Report: NBA salary cap, luxury tax expected to drop from projections for 2020-2021 due to lower revenue

Liz Roscher
·2 min read

As the NBA trade deadline approaches, teams may have to start thinking about next season before they make any franchise-altering moves.

According to ESPN’s Adrian Wojnarowski and Bobby Marks, the NBA will soon release adjusted 2020-21 salary cap and luxury tax projections, which signal a drop in those projected figures due to decreased revenue for the league. The original cap projection was $116 million, but it could reportedly drop down to $113 million.

The likely culprit of the decrease in revenue is the NBA’s kerfuffle with China back. China pulled television coverage and sponsorships in October after Houston Rockets GM Daryl Morey tweeted in support of Hong Kong independence. China had been a major source of revenue for the NBA, and Wojnarowski and Marks reported that the Morey tweet and ensuing issues cost the NBA between $150 million and $200 million.

Even with the loss of revenue from China and the resulting $3 million decline in the projected cap, Wojnarowski reported that overall NBA revenue is up. That’s why the 2020-21 cap is still expected to exceed this year’s cap of $109.1 million.

The Daryl Morey tweet and ensuing fight with China has cost the NBA a lot of revenue, and now the teams will start to feel it. (Photo by Takashi Aoyama/Getty Images)
The Daryl Morey tweet and ensuing issues with China cost the NBA some revenue. (Photo by Takashi Aoyama/Getty Images)

The reported $3 million decrease in the cap isn’t enough to significantly affect the upcoming trade deadline, because only a handful of teams have enough cap space to make big moves. That $3 million looms a lot larger when you look at the big picture beyond this season. If the $141 million luxury tax level drops to $138 million as ESPN reports, teams like the Golden State Warriors and Los Angeles Lakers would be in some trouble.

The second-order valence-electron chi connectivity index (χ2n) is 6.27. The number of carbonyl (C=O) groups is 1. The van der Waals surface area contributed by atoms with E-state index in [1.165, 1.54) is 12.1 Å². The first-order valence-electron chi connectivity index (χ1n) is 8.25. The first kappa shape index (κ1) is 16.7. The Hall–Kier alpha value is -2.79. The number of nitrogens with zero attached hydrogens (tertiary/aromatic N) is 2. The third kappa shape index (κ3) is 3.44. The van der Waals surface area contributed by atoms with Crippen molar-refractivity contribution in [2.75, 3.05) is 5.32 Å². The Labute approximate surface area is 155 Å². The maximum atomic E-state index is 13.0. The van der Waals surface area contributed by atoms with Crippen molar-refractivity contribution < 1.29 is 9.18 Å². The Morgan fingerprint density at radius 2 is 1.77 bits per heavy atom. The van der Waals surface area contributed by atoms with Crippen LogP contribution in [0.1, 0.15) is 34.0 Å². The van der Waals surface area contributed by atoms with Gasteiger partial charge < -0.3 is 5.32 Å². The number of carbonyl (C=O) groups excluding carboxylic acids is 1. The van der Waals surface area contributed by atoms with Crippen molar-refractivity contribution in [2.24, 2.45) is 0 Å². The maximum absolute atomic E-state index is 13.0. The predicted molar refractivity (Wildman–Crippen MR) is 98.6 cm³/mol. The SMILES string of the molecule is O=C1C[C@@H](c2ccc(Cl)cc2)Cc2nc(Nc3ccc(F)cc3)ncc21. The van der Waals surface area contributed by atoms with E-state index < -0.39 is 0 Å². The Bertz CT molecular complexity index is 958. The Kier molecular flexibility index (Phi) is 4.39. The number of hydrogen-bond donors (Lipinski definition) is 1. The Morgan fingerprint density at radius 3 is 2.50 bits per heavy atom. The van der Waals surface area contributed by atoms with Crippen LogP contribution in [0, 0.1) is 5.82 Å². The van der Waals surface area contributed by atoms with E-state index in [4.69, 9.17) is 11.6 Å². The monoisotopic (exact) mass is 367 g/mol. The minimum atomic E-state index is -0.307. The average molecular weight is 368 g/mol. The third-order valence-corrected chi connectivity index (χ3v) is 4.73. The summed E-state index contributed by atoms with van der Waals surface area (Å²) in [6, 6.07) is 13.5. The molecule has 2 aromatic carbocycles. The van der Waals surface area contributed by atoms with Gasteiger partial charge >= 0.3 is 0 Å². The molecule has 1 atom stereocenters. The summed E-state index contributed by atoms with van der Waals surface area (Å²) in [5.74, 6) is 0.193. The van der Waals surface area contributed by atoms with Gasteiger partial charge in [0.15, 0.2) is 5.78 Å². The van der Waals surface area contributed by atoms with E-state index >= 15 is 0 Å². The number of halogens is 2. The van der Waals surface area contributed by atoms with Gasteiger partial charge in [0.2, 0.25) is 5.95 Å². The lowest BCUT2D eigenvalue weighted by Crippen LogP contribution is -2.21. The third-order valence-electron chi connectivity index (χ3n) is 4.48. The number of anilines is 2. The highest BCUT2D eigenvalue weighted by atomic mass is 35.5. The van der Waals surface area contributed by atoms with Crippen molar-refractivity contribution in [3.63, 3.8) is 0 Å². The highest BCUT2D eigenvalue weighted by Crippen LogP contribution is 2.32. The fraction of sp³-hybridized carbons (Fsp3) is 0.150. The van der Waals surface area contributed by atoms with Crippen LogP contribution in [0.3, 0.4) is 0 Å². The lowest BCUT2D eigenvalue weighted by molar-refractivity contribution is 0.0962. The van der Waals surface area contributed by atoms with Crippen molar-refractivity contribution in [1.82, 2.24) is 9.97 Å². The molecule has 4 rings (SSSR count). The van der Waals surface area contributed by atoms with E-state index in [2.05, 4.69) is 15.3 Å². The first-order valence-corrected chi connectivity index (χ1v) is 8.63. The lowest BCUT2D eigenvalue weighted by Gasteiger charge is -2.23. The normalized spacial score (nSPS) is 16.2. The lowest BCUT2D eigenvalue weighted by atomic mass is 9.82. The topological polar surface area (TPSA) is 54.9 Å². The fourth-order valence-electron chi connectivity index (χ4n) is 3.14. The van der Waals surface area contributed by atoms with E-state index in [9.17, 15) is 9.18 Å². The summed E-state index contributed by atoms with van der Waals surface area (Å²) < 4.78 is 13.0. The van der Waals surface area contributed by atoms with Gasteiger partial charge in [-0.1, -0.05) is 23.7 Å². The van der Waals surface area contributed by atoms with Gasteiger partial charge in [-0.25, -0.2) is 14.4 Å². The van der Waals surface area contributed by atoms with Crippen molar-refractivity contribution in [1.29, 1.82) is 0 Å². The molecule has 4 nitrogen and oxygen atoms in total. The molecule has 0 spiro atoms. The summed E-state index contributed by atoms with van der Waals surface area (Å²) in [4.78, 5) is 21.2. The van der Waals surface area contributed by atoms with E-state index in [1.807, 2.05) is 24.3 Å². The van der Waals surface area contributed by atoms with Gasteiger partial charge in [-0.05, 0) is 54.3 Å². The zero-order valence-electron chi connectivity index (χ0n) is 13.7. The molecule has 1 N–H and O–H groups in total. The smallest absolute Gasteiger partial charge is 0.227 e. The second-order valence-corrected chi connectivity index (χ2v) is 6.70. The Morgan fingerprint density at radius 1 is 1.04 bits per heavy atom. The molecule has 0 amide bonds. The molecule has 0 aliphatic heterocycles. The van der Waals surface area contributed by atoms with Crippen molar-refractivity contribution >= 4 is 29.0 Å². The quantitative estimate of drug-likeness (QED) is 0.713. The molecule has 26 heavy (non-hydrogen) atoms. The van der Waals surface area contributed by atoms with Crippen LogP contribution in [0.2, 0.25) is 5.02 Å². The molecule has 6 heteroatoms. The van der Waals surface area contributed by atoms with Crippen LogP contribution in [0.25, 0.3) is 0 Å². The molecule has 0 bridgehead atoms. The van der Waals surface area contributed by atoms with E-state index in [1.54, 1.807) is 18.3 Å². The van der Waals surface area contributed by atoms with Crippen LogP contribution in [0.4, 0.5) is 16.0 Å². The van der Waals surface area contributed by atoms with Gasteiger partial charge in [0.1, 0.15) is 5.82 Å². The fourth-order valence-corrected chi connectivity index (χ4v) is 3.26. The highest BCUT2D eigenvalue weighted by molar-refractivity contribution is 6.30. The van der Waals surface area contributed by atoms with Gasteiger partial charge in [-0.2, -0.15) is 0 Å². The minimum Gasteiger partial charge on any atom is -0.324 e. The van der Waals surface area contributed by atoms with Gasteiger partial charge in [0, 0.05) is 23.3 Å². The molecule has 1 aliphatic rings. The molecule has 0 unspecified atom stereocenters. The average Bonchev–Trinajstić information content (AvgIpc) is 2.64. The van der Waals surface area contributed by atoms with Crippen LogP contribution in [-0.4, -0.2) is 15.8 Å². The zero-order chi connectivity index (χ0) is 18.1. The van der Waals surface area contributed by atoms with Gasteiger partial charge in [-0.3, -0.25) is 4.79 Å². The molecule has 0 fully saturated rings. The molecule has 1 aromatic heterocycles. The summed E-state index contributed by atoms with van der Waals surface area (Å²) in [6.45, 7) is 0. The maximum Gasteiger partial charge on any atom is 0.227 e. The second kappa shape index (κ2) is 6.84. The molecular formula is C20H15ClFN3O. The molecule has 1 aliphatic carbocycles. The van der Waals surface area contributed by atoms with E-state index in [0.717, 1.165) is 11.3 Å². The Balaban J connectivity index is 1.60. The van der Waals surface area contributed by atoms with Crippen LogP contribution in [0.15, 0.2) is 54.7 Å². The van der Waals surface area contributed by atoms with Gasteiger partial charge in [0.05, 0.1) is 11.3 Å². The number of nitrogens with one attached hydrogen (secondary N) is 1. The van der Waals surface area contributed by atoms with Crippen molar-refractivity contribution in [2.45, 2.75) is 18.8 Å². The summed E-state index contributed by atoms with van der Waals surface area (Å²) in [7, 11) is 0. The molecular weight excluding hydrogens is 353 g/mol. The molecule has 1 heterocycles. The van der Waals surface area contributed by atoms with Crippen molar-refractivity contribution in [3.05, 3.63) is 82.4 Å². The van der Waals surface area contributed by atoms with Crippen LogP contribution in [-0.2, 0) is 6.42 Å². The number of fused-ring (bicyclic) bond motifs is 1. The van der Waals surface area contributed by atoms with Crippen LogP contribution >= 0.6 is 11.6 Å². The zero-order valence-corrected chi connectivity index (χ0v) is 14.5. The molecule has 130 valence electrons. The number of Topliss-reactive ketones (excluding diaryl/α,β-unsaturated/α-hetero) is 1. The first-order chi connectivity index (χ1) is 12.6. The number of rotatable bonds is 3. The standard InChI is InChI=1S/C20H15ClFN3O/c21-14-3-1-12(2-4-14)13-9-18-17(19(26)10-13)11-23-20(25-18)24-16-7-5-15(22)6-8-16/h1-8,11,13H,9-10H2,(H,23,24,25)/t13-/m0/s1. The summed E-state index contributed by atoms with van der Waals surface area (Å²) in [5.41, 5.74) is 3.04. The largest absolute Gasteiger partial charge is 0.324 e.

The Warriors, who are already in line for a $65 million luxury tax penalty, could see that balloon to $80 million if the tax level drops by $3 million. The Lakers could use their $9.8 million midlevel exception to make a move this summer, but then they risk getting hard capped and limiting their flexibility next season due to the reduction.

Teams like the Rockets and Philadelphia 76ers also need to pay attention, because they’re expected to be luxury tax teams in 2020-21. Players who signed rookie-scale contract extensions, like Pascal Siakam and Ben Simmons, are also likely to be affected. Their salaries are determined by percentages of the salary cap, and a lower cap means a lower salary.

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